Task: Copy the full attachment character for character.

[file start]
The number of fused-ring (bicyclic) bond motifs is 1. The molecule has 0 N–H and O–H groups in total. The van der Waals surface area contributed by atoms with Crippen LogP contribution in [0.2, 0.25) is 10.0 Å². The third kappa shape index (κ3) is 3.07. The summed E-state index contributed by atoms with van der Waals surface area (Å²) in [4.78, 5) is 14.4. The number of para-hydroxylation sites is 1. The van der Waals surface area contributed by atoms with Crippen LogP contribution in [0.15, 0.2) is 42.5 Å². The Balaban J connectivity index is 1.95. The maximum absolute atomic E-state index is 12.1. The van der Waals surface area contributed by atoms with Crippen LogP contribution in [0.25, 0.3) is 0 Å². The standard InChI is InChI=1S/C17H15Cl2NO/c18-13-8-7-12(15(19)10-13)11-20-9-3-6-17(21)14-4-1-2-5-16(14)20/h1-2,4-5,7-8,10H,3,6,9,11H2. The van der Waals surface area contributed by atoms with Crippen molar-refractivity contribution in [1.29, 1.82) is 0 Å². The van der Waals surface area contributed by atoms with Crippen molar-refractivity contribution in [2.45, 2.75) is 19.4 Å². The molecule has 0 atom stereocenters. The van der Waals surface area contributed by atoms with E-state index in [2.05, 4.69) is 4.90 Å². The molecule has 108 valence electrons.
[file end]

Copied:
The number of fused-ring (bicyclic) bond motifs is 1. The molecule has 0 N–H and O–H groups in total. The van der Waals surface area contributed by atoms with Crippen LogP contribution in [0.2, 0.25) is 10.0 Å². The third kappa shape index (κ3) is 3.07. The summed E-state index contributed by atoms with van der Waals surface area (Å²) in [4.78, 5) is 14.4. The number of para-hydroxylation sites is 1. The van der Waals surface area contributed by atoms with Crippen LogP contribution in [0.15, 0.2) is 42.5 Å². The Balaban J connectivity index is 1.95. The maximum absolute atomic E-state index is 12.1. The van der Waals surface area contributed by atoms with Crippen LogP contribution in [0.25, 0.3) is 0 Å². The standard InChI is InChI=1S/C17H15Cl2NO/c18-13-8-7-12(15(19)10-13)11-20-9-3-6-17(21)14-4-1-2-5-16(14)20/h1-2,4-5,7-8,10H,3,6,9,11H2. The van der Waals surface area contributed by atoms with Crippen molar-refractivity contribution in [1.29, 1.82) is 0 Å². The van der Waals surface area contributed by atoms with Crippen molar-refractivity contribution in [2.45, 2.75) is 19.4 Å². The molecule has 0 atom stereocenters. The van der Waals surface area contributed by atoms with E-state index in [2.05, 4.69) is 4.90 Å². The molecule has 108 valence electrons.